Santa Barbara: Bright light from barge ‘invades’ at night

An intensely bright light that can be seen for miles blaring from offshore is emanating from a barge acting as a floating platform for divers who are inspecting, repairing, and doing maintenance for Santa Barbara’s desalination plant.  The light off Santa Barbara’s East Beach is keeping some residents up at night, said one in a letter to the Independent, describing the lights as “intensely invasive.” … ”  Read more from the Independent here: Bright light from barge ‘invades’ at night

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Along the Colorado River …

Column: Colorado River Compact adjustments are needed

Columnist Bryan Whiting writes, “Legislation may need to be adjusted to maintain its validity.  The passage of time, a change in need, the wisdom of hindsight, practicality and fairness can all create the necessity for adjusting legislation if it is to continue to be effective and accomplish its intended purpose.  The Colorado River Compact is a prime example. When signed in 1922, the Colorado River drainage was divided into two divisions; Upper: Colorado, Wyoming, New Mexico, Utah; Lower: Arizona, California, Nevada. At that time, it was felt the total average annual flow was 16.4 million acre feet. As a result, each basin was assigned 50%, or 7.5 million acre feet, with the 1.4 million acre feet surplus allocated to Mexico. ... ”  Read more from the Post Independent here: Colorado River Compact adjustments are needed

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In national water news today …

Why access to safe, clean water is a wellness issue

When Malini Ranganathan, PhD, an associate professor at American University and interim faculty director of the Antiracist Research and Policy Center, conducted research in Exeter, a flourishing agriculture town in California’s Central Valley, she didn’t expect to see similar conditions to what she’d witnessed in India’s low-income housing areas. Residents in one of the world’s richest states were depending on bore water and water tankers to drink because tap water was unsafe. When her research later brought her to Flint, Michigan, homeowners reported that they felt sick after drinking tap water.  Dishearteningly, what Dr. Ranganathan witnessed in the 2010s persists to this day.  ... ”  Read more from Well & Good here: Why access to safe, clean water is a wellness issue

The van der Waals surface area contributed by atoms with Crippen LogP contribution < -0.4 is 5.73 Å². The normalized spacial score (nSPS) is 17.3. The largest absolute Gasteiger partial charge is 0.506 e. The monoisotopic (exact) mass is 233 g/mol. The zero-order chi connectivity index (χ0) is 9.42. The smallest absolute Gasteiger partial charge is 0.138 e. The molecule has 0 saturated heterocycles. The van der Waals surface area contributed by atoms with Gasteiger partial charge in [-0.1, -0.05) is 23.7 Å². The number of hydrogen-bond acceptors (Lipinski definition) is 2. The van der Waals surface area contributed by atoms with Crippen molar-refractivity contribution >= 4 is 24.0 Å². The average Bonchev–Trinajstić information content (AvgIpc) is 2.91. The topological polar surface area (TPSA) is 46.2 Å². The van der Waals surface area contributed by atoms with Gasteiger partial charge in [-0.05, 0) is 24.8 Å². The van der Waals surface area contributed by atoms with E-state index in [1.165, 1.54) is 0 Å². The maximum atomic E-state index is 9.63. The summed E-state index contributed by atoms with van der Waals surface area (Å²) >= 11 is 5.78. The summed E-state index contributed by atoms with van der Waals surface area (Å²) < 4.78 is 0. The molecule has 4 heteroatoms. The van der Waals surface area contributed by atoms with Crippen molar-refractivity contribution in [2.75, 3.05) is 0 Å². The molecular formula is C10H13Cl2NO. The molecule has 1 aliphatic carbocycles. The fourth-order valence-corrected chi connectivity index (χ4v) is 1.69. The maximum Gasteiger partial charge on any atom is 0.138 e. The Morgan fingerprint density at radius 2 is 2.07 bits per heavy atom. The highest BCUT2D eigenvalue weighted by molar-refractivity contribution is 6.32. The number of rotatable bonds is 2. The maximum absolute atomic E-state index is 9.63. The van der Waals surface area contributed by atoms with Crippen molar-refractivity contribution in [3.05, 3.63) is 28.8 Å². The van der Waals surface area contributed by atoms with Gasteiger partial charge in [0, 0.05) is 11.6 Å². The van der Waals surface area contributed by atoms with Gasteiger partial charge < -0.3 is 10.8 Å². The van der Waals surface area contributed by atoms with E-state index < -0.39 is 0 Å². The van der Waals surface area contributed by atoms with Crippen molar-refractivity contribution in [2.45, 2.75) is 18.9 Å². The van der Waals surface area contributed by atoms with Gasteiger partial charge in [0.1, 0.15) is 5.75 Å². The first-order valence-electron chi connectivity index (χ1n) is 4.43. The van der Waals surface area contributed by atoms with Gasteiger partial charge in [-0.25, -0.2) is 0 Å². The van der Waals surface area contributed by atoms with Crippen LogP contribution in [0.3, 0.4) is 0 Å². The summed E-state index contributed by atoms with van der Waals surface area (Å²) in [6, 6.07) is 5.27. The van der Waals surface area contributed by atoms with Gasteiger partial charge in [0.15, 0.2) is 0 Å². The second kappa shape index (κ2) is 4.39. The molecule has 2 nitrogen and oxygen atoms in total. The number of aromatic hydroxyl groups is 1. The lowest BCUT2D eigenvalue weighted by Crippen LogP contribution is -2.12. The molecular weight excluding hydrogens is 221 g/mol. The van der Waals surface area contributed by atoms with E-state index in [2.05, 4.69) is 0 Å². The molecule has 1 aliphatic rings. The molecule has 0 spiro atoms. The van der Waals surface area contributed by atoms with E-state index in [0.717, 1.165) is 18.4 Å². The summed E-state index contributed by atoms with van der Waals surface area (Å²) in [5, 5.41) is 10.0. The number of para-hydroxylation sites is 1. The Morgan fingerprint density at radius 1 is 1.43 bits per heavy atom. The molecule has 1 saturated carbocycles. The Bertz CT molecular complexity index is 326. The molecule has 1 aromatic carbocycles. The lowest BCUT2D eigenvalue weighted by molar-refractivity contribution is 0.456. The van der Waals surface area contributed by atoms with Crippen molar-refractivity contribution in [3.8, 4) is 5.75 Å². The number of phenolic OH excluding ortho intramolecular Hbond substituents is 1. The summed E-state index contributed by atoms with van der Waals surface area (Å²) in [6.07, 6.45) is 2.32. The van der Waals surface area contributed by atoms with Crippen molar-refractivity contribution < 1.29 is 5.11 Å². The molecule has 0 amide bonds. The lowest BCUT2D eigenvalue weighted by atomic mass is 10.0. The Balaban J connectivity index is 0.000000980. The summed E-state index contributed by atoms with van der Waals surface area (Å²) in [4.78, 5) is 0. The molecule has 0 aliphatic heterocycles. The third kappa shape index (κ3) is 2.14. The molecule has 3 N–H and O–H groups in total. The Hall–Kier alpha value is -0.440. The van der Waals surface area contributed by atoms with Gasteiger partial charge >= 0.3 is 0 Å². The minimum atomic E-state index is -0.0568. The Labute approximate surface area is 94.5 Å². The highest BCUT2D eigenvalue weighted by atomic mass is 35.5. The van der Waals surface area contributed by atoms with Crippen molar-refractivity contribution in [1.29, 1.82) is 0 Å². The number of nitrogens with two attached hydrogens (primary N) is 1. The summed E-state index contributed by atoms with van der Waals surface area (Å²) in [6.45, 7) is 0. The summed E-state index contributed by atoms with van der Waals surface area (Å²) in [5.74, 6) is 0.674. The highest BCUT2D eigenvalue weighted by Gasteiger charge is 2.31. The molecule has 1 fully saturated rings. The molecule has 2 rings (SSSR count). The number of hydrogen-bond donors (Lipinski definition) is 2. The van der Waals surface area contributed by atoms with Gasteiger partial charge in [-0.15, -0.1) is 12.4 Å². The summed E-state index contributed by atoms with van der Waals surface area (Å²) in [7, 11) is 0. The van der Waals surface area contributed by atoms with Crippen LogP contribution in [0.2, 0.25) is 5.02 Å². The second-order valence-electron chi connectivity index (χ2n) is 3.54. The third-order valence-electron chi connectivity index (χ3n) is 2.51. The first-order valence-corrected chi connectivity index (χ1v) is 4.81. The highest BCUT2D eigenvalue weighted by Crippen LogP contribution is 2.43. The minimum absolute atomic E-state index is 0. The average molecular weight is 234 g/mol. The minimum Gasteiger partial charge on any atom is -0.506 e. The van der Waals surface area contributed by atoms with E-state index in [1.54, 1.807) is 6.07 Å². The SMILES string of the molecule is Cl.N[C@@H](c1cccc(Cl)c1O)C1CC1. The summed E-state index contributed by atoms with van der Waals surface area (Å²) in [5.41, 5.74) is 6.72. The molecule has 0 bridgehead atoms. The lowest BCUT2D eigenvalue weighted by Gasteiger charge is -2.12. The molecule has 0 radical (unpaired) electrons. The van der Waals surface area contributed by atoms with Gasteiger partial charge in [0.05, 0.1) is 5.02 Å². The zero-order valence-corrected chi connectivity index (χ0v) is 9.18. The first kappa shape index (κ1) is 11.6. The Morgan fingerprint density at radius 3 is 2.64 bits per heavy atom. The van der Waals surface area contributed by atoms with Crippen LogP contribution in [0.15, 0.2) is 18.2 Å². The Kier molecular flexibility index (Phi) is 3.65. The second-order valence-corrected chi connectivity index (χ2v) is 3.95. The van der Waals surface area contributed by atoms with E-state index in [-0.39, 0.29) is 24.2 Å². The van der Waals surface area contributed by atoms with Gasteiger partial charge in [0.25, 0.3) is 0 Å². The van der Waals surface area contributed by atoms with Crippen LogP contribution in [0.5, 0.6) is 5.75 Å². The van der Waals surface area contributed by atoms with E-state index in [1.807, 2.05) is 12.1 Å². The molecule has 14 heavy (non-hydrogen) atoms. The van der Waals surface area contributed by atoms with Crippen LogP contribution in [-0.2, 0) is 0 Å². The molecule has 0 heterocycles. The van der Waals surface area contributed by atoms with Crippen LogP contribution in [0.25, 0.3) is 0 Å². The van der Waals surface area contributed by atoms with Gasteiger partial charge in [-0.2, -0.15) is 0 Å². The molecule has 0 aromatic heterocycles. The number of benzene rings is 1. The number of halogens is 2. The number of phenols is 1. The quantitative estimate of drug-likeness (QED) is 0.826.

Are clean rivers too expensive? Ninth circuit will decide

The U.S. Environmental Protection Agency let Montana excuse itself from requirements to protect world-class trout streams from pollution that creates toxic algal blooms. The reason? It would simply cost too much to protect rivers to the degree the law requires, attorneys told judges for the Ninth Circuit on Thursday. ... ”  Read more from the Courthouse News Service here: Are clean rivers too expensive? Ninth circuit will decide

10th Circuit rules against Colorado in ‘Waters of the US’ dispute

The federal government should not be blocked from implementing in Colorado a Trump-era regulation defining what waters are protected by the Clean Water Act, a 10th Circuit panel ruled Tuesday.  In April 2020, the U.S. Environmental Protection Agency and the Army Corps of Engineers defined what constitutes “waters of the United States” in a regulation called the Navigable Waters Protection Rule. The definition clarifies which waters are protected by the Clean Water Act and require permits for the discharge of pollution. … ”  Read more from the Courthouse News Service here: 10th Circuit rules against Colorado in ‘Waters of the US’ dispute

Video:  The story of water in Texas

WATER, TEXAS reports about the state’s vulnerability to a changing climate and the government’s uncertain capacity to adjust.  A deep freeze confirmed that finding in early 2021.  The freeze caused power failures and severe water shortages across all of Texas. The story of water in Texas is the state’s devout allegiance to the principle that mankind has dominion over nature. Climate disruption, along with booming population and economic growth, is writing a much different story of vulnerability — to nature’s bullying and to the government’s uncertain capacity to adjust. … ”  Read more from the Circle of Blue here: Video:  The story of water in Texas